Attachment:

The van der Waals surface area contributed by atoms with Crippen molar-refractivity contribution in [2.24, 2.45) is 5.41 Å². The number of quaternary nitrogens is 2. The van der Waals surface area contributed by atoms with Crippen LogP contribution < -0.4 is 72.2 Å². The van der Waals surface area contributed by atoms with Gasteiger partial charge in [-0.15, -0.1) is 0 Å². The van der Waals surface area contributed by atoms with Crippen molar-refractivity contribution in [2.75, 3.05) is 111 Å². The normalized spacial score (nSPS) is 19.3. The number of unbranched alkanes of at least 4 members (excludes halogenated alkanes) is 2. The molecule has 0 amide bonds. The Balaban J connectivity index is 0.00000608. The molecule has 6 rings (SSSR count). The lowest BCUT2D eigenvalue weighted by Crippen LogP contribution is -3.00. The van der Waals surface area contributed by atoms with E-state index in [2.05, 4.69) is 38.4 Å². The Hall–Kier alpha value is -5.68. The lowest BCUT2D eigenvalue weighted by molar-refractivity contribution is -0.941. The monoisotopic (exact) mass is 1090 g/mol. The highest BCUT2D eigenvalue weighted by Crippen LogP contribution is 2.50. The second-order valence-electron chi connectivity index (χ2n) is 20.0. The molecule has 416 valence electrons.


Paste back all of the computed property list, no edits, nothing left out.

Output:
The van der Waals surface area contributed by atoms with Crippen molar-refractivity contribution in [2.24, 2.45) is 5.41 Å². The number of quaternary nitrogens is 2. The van der Waals surface area contributed by atoms with Crippen LogP contribution < -0.4 is 72.2 Å². The van der Waals surface area contributed by atoms with Gasteiger partial charge in [-0.15, -0.1) is 0 Å². The van der Waals surface area contributed by atoms with Crippen molar-refractivity contribution in [2.75, 3.05) is 111 Å². The normalized spacial score (nSPS) is 19.3. The number of unbranched alkanes of at least 4 members (excludes halogenated alkanes) is 2. The molecule has 0 amide bonds. The Balaban J connectivity index is 0.00000608. The molecule has 6 rings (SSSR count). The lowest BCUT2D eigenvalue weighted by Crippen LogP contribution is -3.00. The van der Waals surface area contributed by atoms with E-state index in [2.05, 4.69) is 38.4 Å². The Hall–Kier alpha value is -5.68. The lowest BCUT2D eigenvalue weighted by molar-refractivity contribution is -0.941. The monoisotopic (exact) mass is 1090 g/mol. The highest BCUT2D eigenvalue weighted by Crippen LogP contribution is 2.50. The second-order valence-electron chi connectivity index (χ2n) is 20.0. The molecule has 416 valence electrons.